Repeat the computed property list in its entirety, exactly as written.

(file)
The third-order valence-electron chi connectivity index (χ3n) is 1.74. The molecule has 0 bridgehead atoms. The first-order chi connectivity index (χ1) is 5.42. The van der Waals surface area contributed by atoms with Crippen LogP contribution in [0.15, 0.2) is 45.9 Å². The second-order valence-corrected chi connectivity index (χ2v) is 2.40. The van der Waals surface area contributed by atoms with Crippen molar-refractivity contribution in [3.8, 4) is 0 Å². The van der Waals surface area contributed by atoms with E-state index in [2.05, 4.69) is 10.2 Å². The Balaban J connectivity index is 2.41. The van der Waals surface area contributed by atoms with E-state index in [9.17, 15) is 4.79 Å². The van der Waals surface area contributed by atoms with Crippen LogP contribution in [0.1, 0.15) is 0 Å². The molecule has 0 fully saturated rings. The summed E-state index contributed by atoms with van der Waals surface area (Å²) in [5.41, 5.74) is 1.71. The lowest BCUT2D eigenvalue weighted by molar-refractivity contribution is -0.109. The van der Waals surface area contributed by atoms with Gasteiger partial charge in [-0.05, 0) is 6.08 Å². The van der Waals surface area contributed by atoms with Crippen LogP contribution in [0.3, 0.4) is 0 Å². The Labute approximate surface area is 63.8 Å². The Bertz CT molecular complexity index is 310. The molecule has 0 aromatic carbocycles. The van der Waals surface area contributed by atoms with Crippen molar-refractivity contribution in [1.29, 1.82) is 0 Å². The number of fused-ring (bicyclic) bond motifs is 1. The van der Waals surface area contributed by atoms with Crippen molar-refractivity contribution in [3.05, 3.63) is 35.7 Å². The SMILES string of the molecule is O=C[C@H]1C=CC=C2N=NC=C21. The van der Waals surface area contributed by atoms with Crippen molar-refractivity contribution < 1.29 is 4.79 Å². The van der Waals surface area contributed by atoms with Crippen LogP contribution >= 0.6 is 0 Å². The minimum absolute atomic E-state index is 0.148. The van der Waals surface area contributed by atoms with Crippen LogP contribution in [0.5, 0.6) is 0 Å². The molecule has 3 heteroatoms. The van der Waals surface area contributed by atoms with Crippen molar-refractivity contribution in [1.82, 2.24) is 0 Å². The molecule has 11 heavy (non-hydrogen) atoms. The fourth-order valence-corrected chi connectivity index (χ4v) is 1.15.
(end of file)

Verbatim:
The third-order valence-electron chi connectivity index (χ3n) is 1.74. The molecule has 0 bridgehead atoms. The first-order chi connectivity index (χ1) is 5.42. The van der Waals surface area contributed by atoms with Crippen LogP contribution in [0.15, 0.2) is 45.9 Å². The second-order valence-corrected chi connectivity index (χ2v) is 2.40. The van der Waals surface area contributed by atoms with Crippen molar-refractivity contribution in [3.8, 4) is 0 Å². The van der Waals surface area contributed by atoms with E-state index in [2.05, 4.69) is 10.2 Å². The Balaban J connectivity index is 2.41. The van der Waals surface area contributed by atoms with E-state index in [9.17, 15) is 4.79 Å². The van der Waals surface area contributed by atoms with Crippen LogP contribution in [0.1, 0.15) is 0 Å². The molecule has 0 fully saturated rings. The summed E-state index contributed by atoms with van der Waals surface area (Å²) in [5.41, 5.74) is 1.71. The lowest BCUT2D eigenvalue weighted by molar-refractivity contribution is -0.109. The van der Waals surface area contributed by atoms with Gasteiger partial charge in [-0.05, 0) is 6.08 Å². The van der Waals surface area contributed by atoms with Crippen LogP contribution in [0.3, 0.4) is 0 Å². The Labute approximate surface area is 63.8 Å². The Bertz CT molecular complexity index is 310. The molecule has 0 aromatic carbocycles. The van der Waals surface area contributed by atoms with Crippen molar-refractivity contribution in [1.29, 1.82) is 0 Å². The number of fused-ring (bicyclic) bond motifs is 1. The van der Waals surface area contributed by atoms with Crippen molar-refractivity contribution in [3.05, 3.63) is 35.7 Å². The SMILES string of the molecule is O=C[C@H]1C=CC=C2N=NC=C21. The van der Waals surface area contributed by atoms with Crippen molar-refractivity contribution < 1.29 is 4.79 Å². The van der Waals surface area contributed by atoms with Crippen LogP contribution >= 0.6 is 0 Å². The minimum absolute atomic E-state index is 0.148. The van der Waals surface area contributed by atoms with Crippen LogP contribution in [0.5, 0.6) is 0 Å². The molecule has 3 heteroatoms. The van der Waals surface area contributed by atoms with Crippen molar-refractivity contribution in [1.82, 2.24) is 0 Å². The molecule has 11 heavy (non-hydrogen) atoms. The fourth-order valence-corrected chi connectivity index (χ4v) is 1.15.